Nuclear Organization

Subnuclear Chromosome Location

By tracing the localization of human chromosomes 18 and 19, Croft et al. (page ) have found that these chromosomes adopt distinct addresses within the nucleus early in cell division, apparently remaining in the same subnuclear locations through the remainder of the cell cycle. The work is the first demonstration that whole chromosomes may occupy distinct compartments within the nucleus, and suggests that genome mapping efforts will need to account for nuclear locations for a complete understanding of gene activity.

Chromosomes 18 and 19 are similarly sized, but differ significantly in their gene content, CpG island density, and hyperacetylated histone H4 association. Tracing chromosome localization in two or three dimensions with fluorescence in situ hybridization, the researchers found that chromosome 18, which has a lower density of genes, localizes to the periphery of the nucleus, whereas chromosome 19 occupies a more central position. In cells with a reciprocal translocation between chromosomes 18 and 19, chromosome 18 material on the translocated chromosome is still located peripherally, and the translocated portion of chromosome 19 is oriented towards the center of the nucleus, indicating that relatively small segments of DNA can determine chromosome location. “I am very much of the opinion that subnuclear localization will become integral to our understanding of mechanisms of gene expression and repression,” says senior author Wendy Bickmore. Another recent paper (Brown, K.E., J. Baxter, D. Graf, M. Merkenschlager, and A.G. Fisher. 1999. Mol. Cell. 3:207– 217) suggests that the subnuclear localization of some individual genes may change during the cell cycle.

Nuclear Oscillation and Recombination

On page , Yamamoto et al. report that nuclear oscillation, a phenomenon associated with meiosis in the fission yeast Schizosaccharomyces pombe, is driven by the dynein microtubule motor protein and appears to be required for efficient meiotic recombination. During meiotic prophase, when homologous chromosomes are being paired, the nucleus of the yeast cell oscillates between the cell poles while telomeres cluster at the spindle pole body (SPB) at the leading edge of the moving nucleus. These events are believed to be involved in chromosome alignment, but their roles remain unclear.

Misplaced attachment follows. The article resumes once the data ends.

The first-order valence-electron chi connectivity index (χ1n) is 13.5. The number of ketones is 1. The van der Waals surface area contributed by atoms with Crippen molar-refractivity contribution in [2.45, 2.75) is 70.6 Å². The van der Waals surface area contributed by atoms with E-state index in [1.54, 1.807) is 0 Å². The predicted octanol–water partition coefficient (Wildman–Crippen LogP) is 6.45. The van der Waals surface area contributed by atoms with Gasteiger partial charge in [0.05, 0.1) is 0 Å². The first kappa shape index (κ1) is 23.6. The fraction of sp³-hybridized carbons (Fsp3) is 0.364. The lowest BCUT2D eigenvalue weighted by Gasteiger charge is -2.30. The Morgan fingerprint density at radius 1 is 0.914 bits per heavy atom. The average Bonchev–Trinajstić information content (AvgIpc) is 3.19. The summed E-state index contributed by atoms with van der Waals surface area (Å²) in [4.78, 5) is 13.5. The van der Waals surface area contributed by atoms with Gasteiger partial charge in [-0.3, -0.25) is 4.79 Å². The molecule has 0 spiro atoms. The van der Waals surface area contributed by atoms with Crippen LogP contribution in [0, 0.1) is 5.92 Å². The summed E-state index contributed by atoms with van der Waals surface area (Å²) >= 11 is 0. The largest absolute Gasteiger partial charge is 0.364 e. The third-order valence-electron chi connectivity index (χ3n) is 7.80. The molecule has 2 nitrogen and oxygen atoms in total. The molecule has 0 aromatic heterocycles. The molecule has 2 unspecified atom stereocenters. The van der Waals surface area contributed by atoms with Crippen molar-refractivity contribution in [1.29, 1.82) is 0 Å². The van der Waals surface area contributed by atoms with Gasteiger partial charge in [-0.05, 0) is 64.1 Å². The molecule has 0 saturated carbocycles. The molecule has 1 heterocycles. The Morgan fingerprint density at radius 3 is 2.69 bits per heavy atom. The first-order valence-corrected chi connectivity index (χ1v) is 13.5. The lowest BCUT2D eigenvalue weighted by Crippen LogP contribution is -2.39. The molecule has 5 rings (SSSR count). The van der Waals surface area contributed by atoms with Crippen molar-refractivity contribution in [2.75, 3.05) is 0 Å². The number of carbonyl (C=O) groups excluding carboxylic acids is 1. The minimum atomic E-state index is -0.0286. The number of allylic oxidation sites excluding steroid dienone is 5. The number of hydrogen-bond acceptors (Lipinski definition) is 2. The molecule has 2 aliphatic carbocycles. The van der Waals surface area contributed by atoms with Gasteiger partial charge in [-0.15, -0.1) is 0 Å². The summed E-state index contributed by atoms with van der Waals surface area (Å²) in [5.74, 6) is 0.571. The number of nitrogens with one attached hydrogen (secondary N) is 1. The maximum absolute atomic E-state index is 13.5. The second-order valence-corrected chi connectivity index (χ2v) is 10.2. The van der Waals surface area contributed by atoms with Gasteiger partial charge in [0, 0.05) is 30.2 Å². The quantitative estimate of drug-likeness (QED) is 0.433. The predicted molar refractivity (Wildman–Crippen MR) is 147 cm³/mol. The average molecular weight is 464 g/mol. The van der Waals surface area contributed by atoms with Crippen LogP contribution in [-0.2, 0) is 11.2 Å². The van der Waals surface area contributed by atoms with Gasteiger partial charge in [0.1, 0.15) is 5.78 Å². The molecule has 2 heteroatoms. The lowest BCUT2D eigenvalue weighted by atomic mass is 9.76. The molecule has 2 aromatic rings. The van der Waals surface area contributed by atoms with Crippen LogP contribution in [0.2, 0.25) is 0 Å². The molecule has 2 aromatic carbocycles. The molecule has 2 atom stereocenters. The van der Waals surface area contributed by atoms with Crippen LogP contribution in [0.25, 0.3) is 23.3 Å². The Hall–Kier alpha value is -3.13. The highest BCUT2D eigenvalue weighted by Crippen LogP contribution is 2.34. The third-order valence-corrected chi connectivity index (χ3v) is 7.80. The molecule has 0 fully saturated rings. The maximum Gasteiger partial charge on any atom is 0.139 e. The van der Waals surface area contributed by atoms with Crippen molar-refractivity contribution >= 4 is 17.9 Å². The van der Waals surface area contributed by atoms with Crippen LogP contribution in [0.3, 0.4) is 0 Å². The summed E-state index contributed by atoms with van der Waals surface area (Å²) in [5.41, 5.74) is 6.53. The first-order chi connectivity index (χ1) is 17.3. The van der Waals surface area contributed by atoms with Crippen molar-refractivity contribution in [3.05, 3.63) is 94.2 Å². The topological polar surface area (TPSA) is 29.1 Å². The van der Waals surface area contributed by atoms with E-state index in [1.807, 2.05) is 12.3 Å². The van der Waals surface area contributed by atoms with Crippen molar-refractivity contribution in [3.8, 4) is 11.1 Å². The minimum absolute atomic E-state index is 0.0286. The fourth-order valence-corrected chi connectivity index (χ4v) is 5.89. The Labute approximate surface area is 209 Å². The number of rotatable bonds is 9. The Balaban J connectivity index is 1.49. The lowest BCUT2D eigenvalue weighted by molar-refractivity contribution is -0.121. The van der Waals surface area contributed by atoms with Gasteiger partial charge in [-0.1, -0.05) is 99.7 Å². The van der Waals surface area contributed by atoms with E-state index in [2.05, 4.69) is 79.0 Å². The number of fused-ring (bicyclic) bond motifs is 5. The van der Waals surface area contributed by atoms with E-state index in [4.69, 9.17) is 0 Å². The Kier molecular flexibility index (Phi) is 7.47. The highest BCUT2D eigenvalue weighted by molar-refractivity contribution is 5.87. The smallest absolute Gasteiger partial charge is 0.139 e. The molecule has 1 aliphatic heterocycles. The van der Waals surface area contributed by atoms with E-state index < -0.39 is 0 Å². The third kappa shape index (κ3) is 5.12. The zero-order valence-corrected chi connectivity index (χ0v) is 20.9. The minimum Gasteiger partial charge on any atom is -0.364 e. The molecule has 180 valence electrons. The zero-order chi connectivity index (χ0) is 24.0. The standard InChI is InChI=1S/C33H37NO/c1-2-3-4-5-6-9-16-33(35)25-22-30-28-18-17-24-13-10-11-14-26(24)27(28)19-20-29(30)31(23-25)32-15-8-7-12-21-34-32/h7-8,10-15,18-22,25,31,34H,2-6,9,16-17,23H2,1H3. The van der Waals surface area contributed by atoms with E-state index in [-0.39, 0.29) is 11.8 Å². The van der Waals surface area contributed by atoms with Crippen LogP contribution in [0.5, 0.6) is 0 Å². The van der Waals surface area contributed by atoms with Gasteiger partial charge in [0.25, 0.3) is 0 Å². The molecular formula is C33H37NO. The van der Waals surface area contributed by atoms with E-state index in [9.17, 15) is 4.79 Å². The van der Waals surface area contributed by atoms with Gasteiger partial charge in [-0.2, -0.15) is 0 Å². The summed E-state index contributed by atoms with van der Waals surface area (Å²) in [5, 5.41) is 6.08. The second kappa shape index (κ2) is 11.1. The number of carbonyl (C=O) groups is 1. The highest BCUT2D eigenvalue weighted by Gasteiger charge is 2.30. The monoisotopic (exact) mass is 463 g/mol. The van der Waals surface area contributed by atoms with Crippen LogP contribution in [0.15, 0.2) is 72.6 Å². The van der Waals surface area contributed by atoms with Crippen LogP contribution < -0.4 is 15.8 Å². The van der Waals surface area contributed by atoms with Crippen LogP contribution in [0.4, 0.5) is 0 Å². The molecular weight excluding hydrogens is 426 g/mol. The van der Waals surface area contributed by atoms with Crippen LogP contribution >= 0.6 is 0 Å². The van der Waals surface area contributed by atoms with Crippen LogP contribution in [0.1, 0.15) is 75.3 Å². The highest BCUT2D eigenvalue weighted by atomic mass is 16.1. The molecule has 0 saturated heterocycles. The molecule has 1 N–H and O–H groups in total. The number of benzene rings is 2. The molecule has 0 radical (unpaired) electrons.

Reasoning that cytoplasmic dynein, which is required for microtubule-mediated nuclear movement in other fungi, might be involved in S. pombe meiotic nuclear oscillation, the researchers disrupted the gene encoding the dynein heavy chain. The nuclei of cells lacking functional dynein do not oscillate, but the telomeres in these cells cluster normally, indicating that the two phenomena are not linked. The colocalization of homologous regions on a pair of homologous chromosomes is inhibited in the mutant cells, as is the overall frequency of meiotic recombination, but the cells are nonetheless able to complete meiosis to form viable spores. Nuclear oscillation may cause chromosomes to be dragged by their telomeres, facilitating alignment. First author Ayumu Yamamoto adds that the findings may be applicable to other systems: “We believe that other eukaryotes have similar mechanisms for aligning homologous chromosomes, since clustering of telomeres near a centrosome, an equivalent of the SPB, has been observed in many organisms, and nuclear movement has also been observed in some organisms during meiotic prophase.”

Import and Localization of Splicing Factors

The SR proteins, a family of essential splicing factors, contain arginine/serine-rich (RS) domains that function as nuclear localization signals (NLS), but the nuclear import pathway for these proteins has remained unknown. Using a yeast two-hybrid screen, Kataoka et al. (page ) have identified a novel import receptor, which binds to RS domains and mediates the nuclear import of several of the SR proteins.

After determining that nuclear import of SR proteins is mediated by a saturatable factor in an in vitro import assay, the researchers used the yeast two-hybrid system to identify a gene product from a HeLa cell cDNA library, which binds specifically to an RS domain. The protein, dubbed transportin-SR, shows significant sequence similarity to the importin β-transportin family members involved in previously described nuclear import pathways. Biochemical experiments showed that transportin-SR binds specifically to intact SR proteins and mediates their nuclear import in the in vitro system.